Miss Manners Guide to Rearing Perfect Children by Judith Martin is a 405-page hardcover published by Atheneum New York, first published in 1979, this copy published in 1984. There are numerous chips and tears long the edges of the dust jacket. Inside, the only flaw noted is bumping to the bottom spine. Otherwise, the book is in good condition.
Whether she is discussing playground etiquette or junior proms, how to cope with toddlers' birthday parties or a fiance brought home from college, Miss Manners brings to childrearing the same high-minded hilarity, the same firm insistence on proper behavior, that made her guide to Excruciatingly correct behavior such a well-loved best seller.
Writing about that book, George Will said "As Plato understood, there is really only one serious political topic. It is more serious than war, or even the New Federalism. It is the upbringing of children; all else turns on that." Now Miss Manners has devoted an entire book to the subject of civilizing the young. The child whose parents take this book to heart will grow up knowing not only how to use a fork, charm an aunt, and impress a college admissions officer, but also how to make himself as happy as he makes his parents, and add to the civility of the world.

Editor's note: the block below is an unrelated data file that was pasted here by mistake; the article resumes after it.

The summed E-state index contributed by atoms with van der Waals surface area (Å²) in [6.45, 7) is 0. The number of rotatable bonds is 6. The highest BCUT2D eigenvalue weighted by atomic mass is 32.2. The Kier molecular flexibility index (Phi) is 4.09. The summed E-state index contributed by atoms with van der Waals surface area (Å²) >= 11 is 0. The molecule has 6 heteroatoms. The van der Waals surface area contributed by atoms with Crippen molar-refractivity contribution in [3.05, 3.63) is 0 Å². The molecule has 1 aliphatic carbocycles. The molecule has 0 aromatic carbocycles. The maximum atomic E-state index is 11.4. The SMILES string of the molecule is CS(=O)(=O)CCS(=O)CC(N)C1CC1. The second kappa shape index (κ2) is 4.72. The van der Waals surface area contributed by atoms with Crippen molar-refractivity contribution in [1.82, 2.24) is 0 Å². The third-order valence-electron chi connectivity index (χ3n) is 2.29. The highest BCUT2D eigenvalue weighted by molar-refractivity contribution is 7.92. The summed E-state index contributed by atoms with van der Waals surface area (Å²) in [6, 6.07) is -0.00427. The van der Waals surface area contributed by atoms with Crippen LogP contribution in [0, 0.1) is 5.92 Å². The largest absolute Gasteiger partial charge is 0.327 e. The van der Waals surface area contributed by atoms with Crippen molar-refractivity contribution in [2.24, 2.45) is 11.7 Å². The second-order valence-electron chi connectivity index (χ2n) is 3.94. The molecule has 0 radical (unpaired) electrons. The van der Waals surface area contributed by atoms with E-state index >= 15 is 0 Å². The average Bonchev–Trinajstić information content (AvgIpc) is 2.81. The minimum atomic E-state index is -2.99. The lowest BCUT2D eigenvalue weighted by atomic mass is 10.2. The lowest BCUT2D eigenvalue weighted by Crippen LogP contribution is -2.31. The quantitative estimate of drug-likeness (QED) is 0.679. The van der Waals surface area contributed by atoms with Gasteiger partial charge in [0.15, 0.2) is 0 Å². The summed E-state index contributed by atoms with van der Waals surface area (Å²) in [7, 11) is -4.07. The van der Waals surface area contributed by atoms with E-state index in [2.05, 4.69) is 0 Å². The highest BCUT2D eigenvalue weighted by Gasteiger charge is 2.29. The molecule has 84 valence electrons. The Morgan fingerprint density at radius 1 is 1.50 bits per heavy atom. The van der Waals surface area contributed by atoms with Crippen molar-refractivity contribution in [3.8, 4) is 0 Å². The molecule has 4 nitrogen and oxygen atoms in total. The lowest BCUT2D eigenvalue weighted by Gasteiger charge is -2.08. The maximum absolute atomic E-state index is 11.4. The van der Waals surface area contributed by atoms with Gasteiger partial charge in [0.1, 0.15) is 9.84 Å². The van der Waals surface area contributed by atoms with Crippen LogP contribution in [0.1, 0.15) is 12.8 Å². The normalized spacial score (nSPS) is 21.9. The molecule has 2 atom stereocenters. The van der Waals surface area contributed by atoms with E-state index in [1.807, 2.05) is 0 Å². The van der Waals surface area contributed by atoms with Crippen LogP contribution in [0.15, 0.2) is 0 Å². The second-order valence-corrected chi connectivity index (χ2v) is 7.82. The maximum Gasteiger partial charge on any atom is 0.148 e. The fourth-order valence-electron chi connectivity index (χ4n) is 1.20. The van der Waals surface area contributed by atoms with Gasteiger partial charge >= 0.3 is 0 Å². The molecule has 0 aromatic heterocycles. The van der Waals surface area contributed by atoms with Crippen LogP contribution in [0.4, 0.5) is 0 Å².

The nation's foremost--and funniest--authority on etiquette does not hold with the fashionable belief that children are born naturally good, creative, and wise (a notion invented by the generation whose children invented the French Revolution). Here, in a course of study organized from pre-Kindergarten to post-graduate, parents and children will find: